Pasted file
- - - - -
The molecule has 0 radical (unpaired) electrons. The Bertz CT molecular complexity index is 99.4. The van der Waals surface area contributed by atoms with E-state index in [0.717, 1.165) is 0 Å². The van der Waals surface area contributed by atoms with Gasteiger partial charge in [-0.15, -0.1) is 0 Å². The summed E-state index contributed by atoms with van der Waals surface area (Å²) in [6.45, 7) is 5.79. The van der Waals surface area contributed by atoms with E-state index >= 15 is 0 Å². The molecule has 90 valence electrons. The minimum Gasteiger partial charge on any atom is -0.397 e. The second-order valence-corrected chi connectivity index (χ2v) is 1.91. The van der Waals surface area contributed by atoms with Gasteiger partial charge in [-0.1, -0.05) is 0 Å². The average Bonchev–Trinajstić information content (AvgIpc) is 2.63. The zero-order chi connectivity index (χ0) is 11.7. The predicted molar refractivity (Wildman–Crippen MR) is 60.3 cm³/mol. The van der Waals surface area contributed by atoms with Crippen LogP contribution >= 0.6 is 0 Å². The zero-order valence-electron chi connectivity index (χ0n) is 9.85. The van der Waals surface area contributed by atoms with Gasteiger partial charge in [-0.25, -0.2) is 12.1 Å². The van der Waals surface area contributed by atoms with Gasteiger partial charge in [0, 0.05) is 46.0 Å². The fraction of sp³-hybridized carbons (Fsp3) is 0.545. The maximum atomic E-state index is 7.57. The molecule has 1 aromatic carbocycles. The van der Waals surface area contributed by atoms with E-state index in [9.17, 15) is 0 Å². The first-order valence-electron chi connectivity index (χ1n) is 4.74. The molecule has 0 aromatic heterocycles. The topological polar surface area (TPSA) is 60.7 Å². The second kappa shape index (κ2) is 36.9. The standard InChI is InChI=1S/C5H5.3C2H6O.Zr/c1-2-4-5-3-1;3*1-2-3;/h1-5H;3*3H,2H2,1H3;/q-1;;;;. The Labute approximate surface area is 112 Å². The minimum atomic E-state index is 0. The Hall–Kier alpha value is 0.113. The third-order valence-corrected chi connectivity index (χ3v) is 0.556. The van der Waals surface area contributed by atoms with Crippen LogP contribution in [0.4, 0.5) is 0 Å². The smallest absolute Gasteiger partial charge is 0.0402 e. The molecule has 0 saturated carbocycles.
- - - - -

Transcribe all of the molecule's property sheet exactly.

The molecule has 0 radical (unpaired) electrons. The Bertz CT molecular complexity index is 99.4. The van der Waals surface area contributed by atoms with E-state index in [0.717, 1.165) is 0 Å². The van der Waals surface area contributed by atoms with Gasteiger partial charge in [-0.15, -0.1) is 0 Å². The summed E-state index contributed by atoms with van der Waals surface area (Å²) in [6.45, 7) is 5.79. The van der Waals surface area contributed by atoms with E-state index >= 15 is 0 Å². The molecule has 90 valence electrons. The minimum Gasteiger partial charge on any atom is -0.397 e. The second-order valence-corrected chi connectivity index (χ2v) is 1.91. The van der Waals surface area contributed by atoms with Gasteiger partial charge in [-0.1, -0.05) is 0 Å². The average Bonchev–Trinajstić information content (AvgIpc) is 2.63. The zero-order chi connectivity index (χ0) is 11.7. The predicted molar refractivity (Wildman–Crippen MR) is 60.3 cm³/mol. The van der Waals surface area contributed by atoms with Crippen LogP contribution >= 0.6 is 0 Å². The zero-order valence-electron chi connectivity index (χ0n) is 9.85. The van der Waals surface area contributed by atoms with Gasteiger partial charge in [-0.25, -0.2) is 12.1 Å². The van der Waals surface area contributed by atoms with Gasteiger partial charge in [0, 0.05) is 46.0 Å². The fraction of sp³-hybridized carbons (Fsp3) is 0.545. The maximum atomic E-state index is 7.57. The molecule has 1 aromatic carbocycles. The van der Waals surface area contributed by atoms with E-state index in [9.17, 15) is 0 Å². The first-order valence-electron chi connectivity index (χ1n) is 4.74. The molecule has 0 aromatic heterocycles. The topological polar surface area (TPSA) is 60.7 Å². The second kappa shape index (κ2) is 36.9. The standard InChI is InChI=1S/C5H5.3C2H6O.Zr/c1-2-4-5-3-1;3*1-2-3;/h1-5H;3*3H,2H2,1H3;/q-1;;;;. The Labute approximate surface area is 112 Å². The minimum atomic E-state index is 0. The Hall–Kier alpha value is 0.113. The third-order valence-corrected chi connectivity index (χ3v) is 0.556. The van der Waals surface area contributed by atoms with Crippen LogP contribution in [0.4, 0.5) is 0 Å². The smallest absolute Gasteiger partial charge is 0.0402 e. The molecule has 0 saturated carbocycles.